The Washington Times
The House yesterday approved a bill that would give major trade associations the power to pool their members nationwide and buy discounted health insurance that is not governed by state regulations.
The House voted 263-165 on the “association health plans,” which are backed by the Bush administration.
Similar measures have been introduced in the Congress for the past decade. Several have passed the House, but none has made it through the Senate.
The current bill allows trade groups, chambers of commerce and other business organizations to bargain for health care coverage that crosses state lines. The health plans will be regulated by federal laws.
Most labor unions and large corporations purchase their health insurance under those rules, said Rep. Sam Johnson, Texas Republican and sponsor of the bill.
“Small businesses will save as much as 30 percent on their health insurance” by grouping under an association health plan, Mr. Johnson said on the House floor during yesterday’s debate.
But other lawmakers and consumer groups argued that consumers under the health plans would lose state consumer protections and certain services because federal law does not mandate them.
State requirements for coverage of services like diabetes treatments and breast-cancer screenings could be eliminated under the health plans, said Carmen Balber, spokeswoman for the Foundation for Taxpayer and Consumer Rights, a Santa Monica, Calif., consumer advocacy group.
“This bill does pre-empt consumer protections provided by the states,” said Rep. Ron Kind, Wisconsin Democrat.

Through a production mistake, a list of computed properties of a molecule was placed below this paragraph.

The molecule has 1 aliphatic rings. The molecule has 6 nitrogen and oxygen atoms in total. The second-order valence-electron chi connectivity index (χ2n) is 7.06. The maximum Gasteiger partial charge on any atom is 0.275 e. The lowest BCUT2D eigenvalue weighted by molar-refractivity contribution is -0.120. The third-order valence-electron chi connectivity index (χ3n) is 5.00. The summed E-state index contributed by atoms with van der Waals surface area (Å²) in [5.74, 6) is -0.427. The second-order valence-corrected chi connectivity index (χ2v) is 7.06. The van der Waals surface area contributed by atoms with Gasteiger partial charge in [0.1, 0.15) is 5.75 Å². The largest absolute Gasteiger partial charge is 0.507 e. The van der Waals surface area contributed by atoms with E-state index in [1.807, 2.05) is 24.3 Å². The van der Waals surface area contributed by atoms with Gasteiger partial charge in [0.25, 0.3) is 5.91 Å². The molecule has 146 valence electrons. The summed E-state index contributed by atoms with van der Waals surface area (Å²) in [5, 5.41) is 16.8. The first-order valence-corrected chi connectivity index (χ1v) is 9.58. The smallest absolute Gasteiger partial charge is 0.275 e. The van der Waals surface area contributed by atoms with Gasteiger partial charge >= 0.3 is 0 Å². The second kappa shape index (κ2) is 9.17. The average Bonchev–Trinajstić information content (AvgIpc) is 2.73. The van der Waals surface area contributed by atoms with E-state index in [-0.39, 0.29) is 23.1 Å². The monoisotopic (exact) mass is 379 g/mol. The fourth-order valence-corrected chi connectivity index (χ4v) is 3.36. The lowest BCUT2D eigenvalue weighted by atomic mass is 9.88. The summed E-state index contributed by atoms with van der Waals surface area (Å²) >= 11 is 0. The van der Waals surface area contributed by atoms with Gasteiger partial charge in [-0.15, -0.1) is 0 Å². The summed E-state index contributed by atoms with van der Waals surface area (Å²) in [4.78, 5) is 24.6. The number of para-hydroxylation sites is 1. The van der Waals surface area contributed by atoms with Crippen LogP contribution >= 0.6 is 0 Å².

Association health plans would be regulated by the federal Department of Labor rather than state insurance commissioners.
But unlike the states, the federal agency does not have the power to immediately shut down a fraudulent insurance plan. Instead, the Labor Department must file a lawsuit in federal court and win the case to take action.
The debate on the bill comes as the House is scheduled to vote on several health bills this week.
The House is expected to vote tomorrow on a medical tort-reform bill that would put a $250,000 cap on noneconomic damages for medical-malpractice cases.
Other bills that are expected to get a House vote this week would extend federal funding for high-risk insurance policies that are run by the states and set up tax credits for consumers who use health savings accounts.
While the association health plans bill passed the House, supporters of the measure are unsure how it will do in the Senate, where a similar version is pending.
“But we are more optimistic than in past Congresses, largely based upon more interest from the Senate,” said Brian Crawford, spokesman of the Associated Builders and Contractors, an Arlington trade group for construction-related businesses, which hopes to offer the health plan to its members.